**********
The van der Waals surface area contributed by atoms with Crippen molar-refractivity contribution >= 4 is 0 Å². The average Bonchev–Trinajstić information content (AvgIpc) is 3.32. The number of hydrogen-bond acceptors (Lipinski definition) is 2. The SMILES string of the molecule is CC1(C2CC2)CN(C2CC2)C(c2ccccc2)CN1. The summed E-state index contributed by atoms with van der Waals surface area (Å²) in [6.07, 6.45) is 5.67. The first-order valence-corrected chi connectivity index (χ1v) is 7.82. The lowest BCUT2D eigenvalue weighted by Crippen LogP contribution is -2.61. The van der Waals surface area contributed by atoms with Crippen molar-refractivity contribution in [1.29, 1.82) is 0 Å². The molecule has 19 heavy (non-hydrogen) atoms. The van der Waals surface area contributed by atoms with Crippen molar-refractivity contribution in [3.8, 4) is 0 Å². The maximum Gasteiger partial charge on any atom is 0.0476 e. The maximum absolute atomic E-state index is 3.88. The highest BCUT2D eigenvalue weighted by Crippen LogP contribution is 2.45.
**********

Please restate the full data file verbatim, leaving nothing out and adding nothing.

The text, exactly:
The van der Waals surface area contributed by atoms with Crippen molar-refractivity contribution >= 4 is 0 Å². The average Bonchev–Trinajstić information content (AvgIpc) is 3.32. The number of hydrogen-bond acceptors (Lipinski definition) is 2. The SMILES string of the molecule is CC1(C2CC2)CN(C2CC2)C(c2ccccc2)CN1. The summed E-state index contributed by atoms with van der Waals surface area (Å²) in [6.07, 6.45) is 5.67. The first-order valence-corrected chi connectivity index (χ1v) is 7.82. The lowest BCUT2D eigenvalue weighted by Crippen LogP contribution is -2.61. The van der Waals surface area contributed by atoms with Crippen molar-refractivity contribution in [1.29, 1.82) is 0 Å². The molecule has 19 heavy (non-hydrogen) atoms. The van der Waals surface area contributed by atoms with Crippen molar-refractivity contribution in [3.8, 4) is 0 Å². The maximum Gasteiger partial charge on any atom is 0.0476 e. The maximum absolute atomic E-state index is 3.88. The highest BCUT2D eigenvalue weighted by Crippen LogP contribution is 2.45.